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Appraises (1) the admirable wisdom of detached watchfulness in reacting to the communist collapse, the end of the Cold War and the onset of German unification (2) the skilfull management of the coalition against Iraq for the liberation of Kuwait (3) the predominantly economic character of US foreign policy interests for the future
Thinking about post-Cold War US foreign policy has been led astray by three conventionally-accepted but mistaken assumptions about the character of the post-Cold War environment (1) that the world is now multipolar, whereas it is in fact unipolar, with the USA the sole superpower, at least for present policy purposes (2) that the US domestic consensus favours internationalism rather than isolationism (3) that in consequence of the Soviet collapse, the threat of war has substantially diminished.
"Today there is not, as some argue, a single superpower, the United States; there are none". National power rests on a triad of (1) military power (2) economic and technological competitiveness (3) social cohesion and public consensus on national goals. Though pre-eminent in the first, the USA has faltered on the other two, with the result that "the world is moving towards a restored pluralism of power, a multipolar geopolitics". Concludes with speculation on three variables likely to shape the multipolar world (1) the future of the disintegrating USSR (2) relations within the EC, particularly as affected by German unification (3) how far the USA will be able to retrieve its position in respect of the second and third legs of the triad.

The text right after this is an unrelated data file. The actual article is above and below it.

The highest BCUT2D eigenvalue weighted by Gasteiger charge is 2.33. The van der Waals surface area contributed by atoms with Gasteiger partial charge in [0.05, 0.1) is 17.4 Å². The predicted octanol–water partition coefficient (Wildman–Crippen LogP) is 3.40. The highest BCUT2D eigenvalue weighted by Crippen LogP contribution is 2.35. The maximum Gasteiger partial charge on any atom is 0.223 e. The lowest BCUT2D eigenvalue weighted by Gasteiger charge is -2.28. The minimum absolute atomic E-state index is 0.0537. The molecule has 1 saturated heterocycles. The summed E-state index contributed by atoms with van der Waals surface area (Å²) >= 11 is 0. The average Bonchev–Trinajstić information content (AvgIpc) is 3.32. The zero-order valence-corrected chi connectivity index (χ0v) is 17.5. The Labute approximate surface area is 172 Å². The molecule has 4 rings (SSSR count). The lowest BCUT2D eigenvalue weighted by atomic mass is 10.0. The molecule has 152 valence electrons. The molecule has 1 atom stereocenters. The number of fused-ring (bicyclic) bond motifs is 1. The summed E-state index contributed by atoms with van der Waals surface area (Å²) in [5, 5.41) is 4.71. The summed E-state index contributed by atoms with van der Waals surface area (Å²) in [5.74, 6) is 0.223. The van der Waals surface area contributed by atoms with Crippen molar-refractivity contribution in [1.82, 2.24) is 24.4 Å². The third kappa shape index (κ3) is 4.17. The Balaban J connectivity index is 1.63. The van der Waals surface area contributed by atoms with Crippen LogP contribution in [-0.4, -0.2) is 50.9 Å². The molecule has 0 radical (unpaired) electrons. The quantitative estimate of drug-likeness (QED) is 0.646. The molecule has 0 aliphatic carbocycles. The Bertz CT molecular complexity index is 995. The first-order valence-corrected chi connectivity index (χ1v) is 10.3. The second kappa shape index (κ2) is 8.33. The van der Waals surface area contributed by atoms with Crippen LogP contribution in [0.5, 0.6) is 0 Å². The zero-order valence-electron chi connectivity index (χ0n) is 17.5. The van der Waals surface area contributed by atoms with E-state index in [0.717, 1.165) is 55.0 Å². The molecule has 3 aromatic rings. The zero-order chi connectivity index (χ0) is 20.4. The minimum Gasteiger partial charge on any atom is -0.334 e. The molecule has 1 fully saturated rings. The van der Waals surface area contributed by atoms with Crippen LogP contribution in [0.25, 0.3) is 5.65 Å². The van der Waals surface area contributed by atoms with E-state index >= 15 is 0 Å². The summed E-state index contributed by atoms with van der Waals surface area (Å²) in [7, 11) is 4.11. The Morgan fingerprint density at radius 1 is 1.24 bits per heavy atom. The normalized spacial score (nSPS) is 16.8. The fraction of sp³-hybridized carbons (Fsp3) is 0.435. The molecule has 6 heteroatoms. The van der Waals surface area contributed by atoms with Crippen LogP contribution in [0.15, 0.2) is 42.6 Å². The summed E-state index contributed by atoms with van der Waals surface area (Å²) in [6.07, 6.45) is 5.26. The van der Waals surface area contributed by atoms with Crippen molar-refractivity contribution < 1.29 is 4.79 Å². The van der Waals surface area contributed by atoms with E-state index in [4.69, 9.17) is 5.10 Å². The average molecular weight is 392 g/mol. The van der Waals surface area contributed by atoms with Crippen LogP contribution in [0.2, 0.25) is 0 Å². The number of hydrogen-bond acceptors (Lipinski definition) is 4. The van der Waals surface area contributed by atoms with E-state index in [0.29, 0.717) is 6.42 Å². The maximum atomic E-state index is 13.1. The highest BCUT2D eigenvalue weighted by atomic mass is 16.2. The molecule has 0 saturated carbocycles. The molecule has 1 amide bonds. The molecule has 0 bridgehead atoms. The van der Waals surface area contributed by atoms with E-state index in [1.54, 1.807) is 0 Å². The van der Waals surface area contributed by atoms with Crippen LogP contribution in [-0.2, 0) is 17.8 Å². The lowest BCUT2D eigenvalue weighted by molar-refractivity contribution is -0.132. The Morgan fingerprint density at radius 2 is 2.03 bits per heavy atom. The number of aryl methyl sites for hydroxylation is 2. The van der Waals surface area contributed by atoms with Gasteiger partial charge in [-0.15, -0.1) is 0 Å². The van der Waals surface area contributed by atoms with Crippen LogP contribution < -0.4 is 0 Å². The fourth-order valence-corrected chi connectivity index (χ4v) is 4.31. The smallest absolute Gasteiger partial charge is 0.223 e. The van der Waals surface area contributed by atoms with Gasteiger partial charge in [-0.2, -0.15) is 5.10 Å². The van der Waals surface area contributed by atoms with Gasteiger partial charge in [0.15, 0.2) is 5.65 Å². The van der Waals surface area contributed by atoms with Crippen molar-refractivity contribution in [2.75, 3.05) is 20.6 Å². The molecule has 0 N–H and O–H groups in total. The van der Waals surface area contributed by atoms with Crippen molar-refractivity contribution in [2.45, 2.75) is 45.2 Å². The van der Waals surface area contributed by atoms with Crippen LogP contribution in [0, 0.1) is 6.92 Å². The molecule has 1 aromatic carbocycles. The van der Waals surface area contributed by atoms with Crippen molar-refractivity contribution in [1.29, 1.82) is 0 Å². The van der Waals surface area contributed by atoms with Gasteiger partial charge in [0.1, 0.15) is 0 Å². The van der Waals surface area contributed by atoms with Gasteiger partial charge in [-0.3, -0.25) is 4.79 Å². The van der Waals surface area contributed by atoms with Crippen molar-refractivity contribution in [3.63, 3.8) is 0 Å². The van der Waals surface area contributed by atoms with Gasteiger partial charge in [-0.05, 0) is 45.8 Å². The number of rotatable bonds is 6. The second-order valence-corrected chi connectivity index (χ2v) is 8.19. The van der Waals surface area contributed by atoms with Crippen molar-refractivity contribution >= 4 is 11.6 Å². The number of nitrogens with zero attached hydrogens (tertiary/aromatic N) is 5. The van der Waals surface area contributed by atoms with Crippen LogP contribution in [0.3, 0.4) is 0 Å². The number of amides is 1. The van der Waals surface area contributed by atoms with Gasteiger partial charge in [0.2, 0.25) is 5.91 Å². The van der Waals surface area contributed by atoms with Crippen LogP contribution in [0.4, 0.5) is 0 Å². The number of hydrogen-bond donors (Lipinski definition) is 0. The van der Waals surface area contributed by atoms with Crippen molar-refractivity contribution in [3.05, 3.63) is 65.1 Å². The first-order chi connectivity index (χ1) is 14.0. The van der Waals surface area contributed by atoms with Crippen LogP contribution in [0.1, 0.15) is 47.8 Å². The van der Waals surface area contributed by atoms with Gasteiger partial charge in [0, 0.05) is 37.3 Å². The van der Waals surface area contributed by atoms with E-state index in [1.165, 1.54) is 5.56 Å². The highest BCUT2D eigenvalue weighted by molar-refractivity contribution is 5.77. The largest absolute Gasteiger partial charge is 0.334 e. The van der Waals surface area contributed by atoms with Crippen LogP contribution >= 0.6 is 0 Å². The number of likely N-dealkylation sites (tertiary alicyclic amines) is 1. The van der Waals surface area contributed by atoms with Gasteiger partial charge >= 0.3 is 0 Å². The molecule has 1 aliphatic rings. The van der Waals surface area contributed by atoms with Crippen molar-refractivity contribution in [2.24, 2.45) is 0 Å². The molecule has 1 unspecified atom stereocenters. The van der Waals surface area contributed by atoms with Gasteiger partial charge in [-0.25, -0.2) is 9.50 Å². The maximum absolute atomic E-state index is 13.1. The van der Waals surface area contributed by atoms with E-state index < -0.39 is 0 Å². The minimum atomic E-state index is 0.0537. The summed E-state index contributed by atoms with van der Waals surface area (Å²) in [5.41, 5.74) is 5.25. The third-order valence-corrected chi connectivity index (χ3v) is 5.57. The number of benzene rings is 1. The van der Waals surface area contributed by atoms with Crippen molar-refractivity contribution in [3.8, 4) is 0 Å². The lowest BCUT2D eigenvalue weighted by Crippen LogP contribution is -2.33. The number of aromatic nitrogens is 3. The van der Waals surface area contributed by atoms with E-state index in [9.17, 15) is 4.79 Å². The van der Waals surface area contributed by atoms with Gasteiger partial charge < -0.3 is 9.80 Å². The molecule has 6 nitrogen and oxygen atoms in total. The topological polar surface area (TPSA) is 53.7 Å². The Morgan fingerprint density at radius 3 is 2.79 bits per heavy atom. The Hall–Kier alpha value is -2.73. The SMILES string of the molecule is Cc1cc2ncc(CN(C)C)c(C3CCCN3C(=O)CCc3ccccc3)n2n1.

"Although the most visible manifestations of the Soviet crisis are economic, the root problem is political", the political authority having assumed responsibilities vastly beyond its competence to discharge. Gorbachev's attempts to reform merely exposed more rotten wood, the further they were pressed, and seriously under-estimated the intensity of the nationalities question. The Union is likely to disintegrate, as the federalists will run out of time, although the Soviet military and the KGB, plus reactionary political elements, retain latent power to resist disintegration or stage a crack-down. The USSR is now "in the throes of accelerating anarchy", and is part of a larger global slide into instability.
The Feb 1990 election defeat of the Sandinistas in Nicaragua, although a most welcome development for US foreign policy, has (like Noriega's removal in Panama) left a less-than-successful aftertaste. "Having lost its principal foes, both locally and in the once-grand struggle of ideologies, the United States found that it had also lost its principal anchor and guide in dealing with Latin America".
Reviews the domestic and international impact of the freeing of Nelson Mandela in Feb 1990, and of de Klerk's legitimation of the ANC.
Summarizes regional developments which affected US interests during 1990 (1) imminent closure of US bases in the Philippines, seen as unlikely to harm US regional interests and more likely to damage the Philippine economy (2) the change in US policy on Cambodia, and preparation for normalization of relations with Vietnam (3) changes in Soviet policy towards the APR, to the disadvantage of Vietnam and North Korea (4) the more gradual evolution of China's foreign policy (5) the troubled course of US-Japanese relations.